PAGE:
Heart failure gets a new drug

Sacubitril/valsartan attracted attention even before approval.

Heart failure specialists haven't had a new treatment with the potential to significantly change outcomes for their patients in quite a while.

“For many years, the word on the street was that it was impossible to develop a new drug for heart failure, because these patients are already on too many drugs and it's just too hard,” said Mariell Jessup, MD, a cardiologist at the University of Pennsylvania in Philadelphia.

Photo by Thinkstock
Photo by Thinkstock

But in July, the first angiotensin-receptor neprilysin inhibitor (ARNI) was approved by the FDA after a fast-track process. The drug, known as LCZ696 during development and brand-named Entresto, combines the neprilysin inhibitor sacubitril, a new molecular entity, and valsartan, a widely used angiotensin-receptor blocker (ARB).

The new drug sent a wave of excitement through the cardiology community last summer when an international multicenter clinical trial of more than 8,000 patients showed a 20% drop in hospitalizations and heart-failure mortality at a median follow-up of 27 months, compared with the commonly used angiotensin-converting enzyme (ACE) inhibitor enalapril.

Side effects included higher rates of hypotension and non-serious angioedema, but the patients receiving the combination drug also showed less renal impairment, hyperkalemia, and cough than the enalapril group. The trial, called PARADIGM-HF, was halted early because the outcomes were so favorable, and results were published in the Sept. 11, 2014, New England Journal of Medicine.

“This study opens the door to the possibility of being successful with new drug pathways,” said Dr. Jessup, who treats heart failure almost exclusively and is considering using the new ARNI for 30% to 40% of her patients.

In October 2014, the Canadian Cardiovascular Society Heart Failure Guidelines took the unusual step of recommending that the drug be used in patients similar to those in the trial, contingent on its approval, rather than waiting until it was on the market.

“The panel thought hard about it, but the evidence was strong, and because we only update annually, we would have had to wait another year” to make the recommendation, said Gordon Moe, MD, chair of the heart failure guideline, professor of medicine at the University of Toronto and director of the heart failure program at St. Michael's Hospital. At press time, Canada had not approved the drug, but Dr. Moe said Canadian drug approvals usually parallel those of the U.S. Other countries and the European Union are also likely to approve the drug soon, according to news reports.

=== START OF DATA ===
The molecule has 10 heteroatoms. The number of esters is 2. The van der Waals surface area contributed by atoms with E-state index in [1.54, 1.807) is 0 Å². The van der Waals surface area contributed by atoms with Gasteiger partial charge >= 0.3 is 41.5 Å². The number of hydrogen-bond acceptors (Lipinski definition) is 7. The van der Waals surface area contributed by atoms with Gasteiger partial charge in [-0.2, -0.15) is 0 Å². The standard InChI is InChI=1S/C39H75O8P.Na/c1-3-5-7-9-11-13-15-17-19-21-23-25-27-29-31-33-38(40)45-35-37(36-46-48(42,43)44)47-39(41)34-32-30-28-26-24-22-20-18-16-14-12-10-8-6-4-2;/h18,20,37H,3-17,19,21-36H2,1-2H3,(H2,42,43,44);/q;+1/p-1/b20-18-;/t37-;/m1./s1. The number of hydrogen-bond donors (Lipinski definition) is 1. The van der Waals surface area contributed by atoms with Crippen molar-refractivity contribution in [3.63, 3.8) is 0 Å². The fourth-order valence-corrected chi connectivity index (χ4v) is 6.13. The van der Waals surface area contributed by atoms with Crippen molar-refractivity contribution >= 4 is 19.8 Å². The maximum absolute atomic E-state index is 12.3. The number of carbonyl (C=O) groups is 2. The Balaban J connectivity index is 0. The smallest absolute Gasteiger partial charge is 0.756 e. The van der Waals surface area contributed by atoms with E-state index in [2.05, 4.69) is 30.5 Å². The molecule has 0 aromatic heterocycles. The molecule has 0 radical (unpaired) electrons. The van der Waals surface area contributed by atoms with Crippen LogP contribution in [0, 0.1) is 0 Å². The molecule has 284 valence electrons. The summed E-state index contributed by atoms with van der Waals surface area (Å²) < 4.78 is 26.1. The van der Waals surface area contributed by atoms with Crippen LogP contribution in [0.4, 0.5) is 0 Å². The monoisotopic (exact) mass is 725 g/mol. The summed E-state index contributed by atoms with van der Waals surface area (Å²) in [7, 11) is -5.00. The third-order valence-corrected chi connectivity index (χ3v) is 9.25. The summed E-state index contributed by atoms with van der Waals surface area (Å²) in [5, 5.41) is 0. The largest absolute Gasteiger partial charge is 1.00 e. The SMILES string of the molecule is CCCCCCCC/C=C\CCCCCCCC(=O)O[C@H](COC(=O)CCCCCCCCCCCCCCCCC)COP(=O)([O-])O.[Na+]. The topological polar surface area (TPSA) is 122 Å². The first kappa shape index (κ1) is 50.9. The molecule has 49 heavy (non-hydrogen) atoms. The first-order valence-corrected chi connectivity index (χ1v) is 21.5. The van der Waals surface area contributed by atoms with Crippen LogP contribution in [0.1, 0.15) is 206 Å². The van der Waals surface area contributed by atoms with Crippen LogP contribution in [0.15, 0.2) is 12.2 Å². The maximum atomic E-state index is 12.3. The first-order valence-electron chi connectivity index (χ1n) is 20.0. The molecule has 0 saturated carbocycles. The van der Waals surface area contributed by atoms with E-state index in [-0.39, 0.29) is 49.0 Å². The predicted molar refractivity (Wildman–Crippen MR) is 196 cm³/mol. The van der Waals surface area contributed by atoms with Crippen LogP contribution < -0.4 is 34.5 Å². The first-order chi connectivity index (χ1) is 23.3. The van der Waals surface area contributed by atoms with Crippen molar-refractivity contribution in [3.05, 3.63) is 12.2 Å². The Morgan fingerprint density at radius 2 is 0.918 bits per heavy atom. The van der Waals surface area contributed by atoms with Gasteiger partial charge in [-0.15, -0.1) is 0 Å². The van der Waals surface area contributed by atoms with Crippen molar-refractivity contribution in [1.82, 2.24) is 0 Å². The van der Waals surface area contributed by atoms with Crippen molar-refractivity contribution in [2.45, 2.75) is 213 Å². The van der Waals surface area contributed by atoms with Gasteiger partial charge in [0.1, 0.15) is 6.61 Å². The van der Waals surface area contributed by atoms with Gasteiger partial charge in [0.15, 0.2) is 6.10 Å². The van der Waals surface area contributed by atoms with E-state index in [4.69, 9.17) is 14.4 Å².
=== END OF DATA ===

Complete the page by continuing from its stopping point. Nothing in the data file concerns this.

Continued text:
The evidence

The FDA approved the ARNI specifically as a treatment for patients with chronic heart failure (New York Heart Association classes II-IV) and reduced ejection fraction. It is intended to be used in place of an ACE inhibitor or other ARBs.

A clinical trial of the drug in patients with heart failure and preserved ejection fraction, PARAGON-HF, is now in progress, although results won't be available for another 3 years, said Milton Packer, MD, a cardiologist at UT-Southwestern Medical Center in Dallas and one of the principal authors of the PARADIGM-HF study, which was funded by the drug's manufacturer, Novartis.

Like stand-alone ARBs, the new drug blocks the renin-angiotensin system to prevent additional damage to the heart, but it also inhibits the enzyme that interferes with the body's own renin-angiotensin blockers, according to Dr. Packer.

“The amazing thing is that these 2 parts of the drug are so complementary that the combination drug is better tolerated than either individually,” he said. The PARADIGM trial included a lead-in period to test how well patients tolerated each drug, during which about 10% of potential participants dropped out, according to Dr. Packer.

Dr. Packer emphasized that the patients in the trial were stable and had been on stable doses of widely used drugs before entering the trial. “If you asked them at the beginning of the study how they were doing, they would say, ‘Not bad,’” he said. “But a patient with heart failure who's ‘not bad’ is still in trouble and is going to have progressive disease. The appearance of stability is just that—an appearance.”

Putting it into practice

Physicians not involved in the trials are beginning to test out the drugs themselves. Clyde Yancy, MD, MACP, chief of cardiology at Northwestern Medicine in Chicago, prescribed the ARNI for the first time within a couple of weeks of its approval, and he expects uptake to be “brisk.”

Real-world use probably can't match the “remarkable” benefits seen in the trial, he said, predicting that more evidence of expected side effects, particularly hypotension, may emerge. The challenge will be figuring out which patients will benefit.